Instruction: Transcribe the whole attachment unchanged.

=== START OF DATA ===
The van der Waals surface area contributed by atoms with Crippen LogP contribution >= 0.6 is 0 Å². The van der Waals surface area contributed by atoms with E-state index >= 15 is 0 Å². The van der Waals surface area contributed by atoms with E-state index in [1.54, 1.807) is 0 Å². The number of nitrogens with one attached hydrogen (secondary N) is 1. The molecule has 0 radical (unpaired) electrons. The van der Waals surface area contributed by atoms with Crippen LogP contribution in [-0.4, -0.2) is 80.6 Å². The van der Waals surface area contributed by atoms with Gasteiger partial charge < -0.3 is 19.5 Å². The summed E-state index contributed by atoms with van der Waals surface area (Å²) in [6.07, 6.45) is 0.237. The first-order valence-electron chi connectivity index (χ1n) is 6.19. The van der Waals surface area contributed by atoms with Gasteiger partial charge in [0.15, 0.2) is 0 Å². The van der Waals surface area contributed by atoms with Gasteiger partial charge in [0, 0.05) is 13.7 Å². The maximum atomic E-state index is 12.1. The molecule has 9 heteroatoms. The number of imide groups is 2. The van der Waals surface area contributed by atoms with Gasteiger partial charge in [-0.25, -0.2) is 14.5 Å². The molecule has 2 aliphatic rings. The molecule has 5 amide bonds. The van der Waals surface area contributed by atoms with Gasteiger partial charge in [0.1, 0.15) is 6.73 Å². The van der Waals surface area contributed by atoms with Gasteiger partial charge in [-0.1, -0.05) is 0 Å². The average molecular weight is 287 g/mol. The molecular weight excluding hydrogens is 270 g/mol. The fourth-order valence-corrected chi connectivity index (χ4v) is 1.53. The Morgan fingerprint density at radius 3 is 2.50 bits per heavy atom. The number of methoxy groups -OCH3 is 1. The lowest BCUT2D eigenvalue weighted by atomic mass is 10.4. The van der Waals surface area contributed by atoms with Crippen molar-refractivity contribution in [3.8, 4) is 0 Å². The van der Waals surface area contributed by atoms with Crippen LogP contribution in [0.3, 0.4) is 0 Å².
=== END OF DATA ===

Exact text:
The van der Waals surface area contributed by atoms with Crippen LogP contribution >= 0.6 is 0 Å². The van der Waals surface area contributed by atoms with E-state index >= 15 is 0 Å². The van der Waals surface area contributed by atoms with E-state index in [1.54, 1.807) is 0 Å². The number of nitrogens with one attached hydrogen (secondary N) is 1. The molecule has 0 radical (unpaired) electrons. The van der Waals surface area contributed by atoms with Crippen LogP contribution in [-0.4, -0.2) is 80.6 Å². The van der Waals surface area contributed by atoms with Gasteiger partial charge < -0.3 is 19.5 Å². The summed E-state index contributed by atoms with van der Waals surface area (Å²) in [6.07, 6.45) is 0.237. The first-order valence-electron chi connectivity index (χ1n) is 6.19. The van der Waals surface area contributed by atoms with Gasteiger partial charge in [0.15, 0.2) is 0 Å². The van der Waals surface area contributed by atoms with Gasteiger partial charge in [0, 0.05) is 13.7 Å². The maximum atomic E-state index is 12.1. The molecule has 9 heteroatoms. The number of imide groups is 2. The van der Waals surface area contributed by atoms with Gasteiger partial charge in [-0.25, -0.2) is 14.5 Å². The molecule has 2 aliphatic rings. The molecule has 5 amide bonds. The van der Waals surface area contributed by atoms with Gasteiger partial charge in [0.1, 0.15) is 6.73 Å². The van der Waals surface area contributed by atoms with Gasteiger partial charge in [-0.1, -0.05) is 0 Å². The average molecular weight is 287 g/mol. The molecular weight excluding hydrogens is 270 g/mol. The fourth-order valence-corrected chi connectivity index (χ4v) is 1.53. The Morgan fingerprint density at radius 3 is 2.50 bits per heavy atom. The number of methoxy groups -OCH3 is 1. The lowest BCUT2D eigenvalue weighted by atomic mass is 10.4. The van der Waals surface area contributed by atoms with Crippen molar-refractivity contribution in [3.8, 4) is 0 Å². The van der Waals surface area contributed by atoms with Crippen LogP contribution in [0.3, 0.4) is 0 Å².